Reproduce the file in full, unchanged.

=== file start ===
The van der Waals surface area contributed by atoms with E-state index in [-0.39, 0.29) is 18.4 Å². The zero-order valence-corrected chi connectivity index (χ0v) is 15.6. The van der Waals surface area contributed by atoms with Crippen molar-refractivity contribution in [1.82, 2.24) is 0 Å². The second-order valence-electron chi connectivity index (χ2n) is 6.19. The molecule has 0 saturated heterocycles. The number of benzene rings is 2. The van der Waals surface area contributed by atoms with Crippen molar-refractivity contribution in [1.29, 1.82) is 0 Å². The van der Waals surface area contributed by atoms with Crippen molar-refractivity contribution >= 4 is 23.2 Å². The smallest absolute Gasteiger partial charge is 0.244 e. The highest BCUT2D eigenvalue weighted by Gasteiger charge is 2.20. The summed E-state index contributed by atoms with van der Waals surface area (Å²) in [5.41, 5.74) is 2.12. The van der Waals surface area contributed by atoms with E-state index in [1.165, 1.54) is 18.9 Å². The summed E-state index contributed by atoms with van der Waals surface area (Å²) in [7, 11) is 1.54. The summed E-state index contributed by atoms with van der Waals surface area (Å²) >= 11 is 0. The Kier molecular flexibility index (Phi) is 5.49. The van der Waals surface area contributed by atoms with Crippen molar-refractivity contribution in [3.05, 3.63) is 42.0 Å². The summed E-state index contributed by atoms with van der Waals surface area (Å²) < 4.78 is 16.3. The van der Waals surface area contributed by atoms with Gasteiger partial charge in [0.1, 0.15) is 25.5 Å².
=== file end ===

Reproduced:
The van der Waals surface area contributed by atoms with E-state index in [-0.39, 0.29) is 18.4 Å². The zero-order valence-corrected chi connectivity index (χ0v) is 15.6. The van der Waals surface area contributed by atoms with Crippen molar-refractivity contribution in [1.82, 2.24) is 0 Å². The second-order valence-electron chi connectivity index (χ2n) is 6.19. The molecule has 0 saturated heterocycles. The number of benzene rings is 2. The van der Waals surface area contributed by atoms with Crippen molar-refractivity contribution in [1.29, 1.82) is 0 Å². The van der Waals surface area contributed by atoms with Crippen molar-refractivity contribution >= 4 is 23.2 Å². The smallest absolute Gasteiger partial charge is 0.244 e. The highest BCUT2D eigenvalue weighted by Gasteiger charge is 2.20. The summed E-state index contributed by atoms with van der Waals surface area (Å²) in [5.41, 5.74) is 2.12. The van der Waals surface area contributed by atoms with E-state index in [1.165, 1.54) is 18.9 Å². The summed E-state index contributed by atoms with van der Waals surface area (Å²) in [7, 11) is 1.54. The summed E-state index contributed by atoms with van der Waals surface area (Å²) >= 11 is 0. The Kier molecular flexibility index (Phi) is 5.49. The van der Waals surface area contributed by atoms with Crippen molar-refractivity contribution in [3.05, 3.63) is 42.0 Å². The summed E-state index contributed by atoms with van der Waals surface area (Å²) < 4.78 is 16.3. The van der Waals surface area contributed by atoms with Gasteiger partial charge in [0.1, 0.15) is 25.5 Å².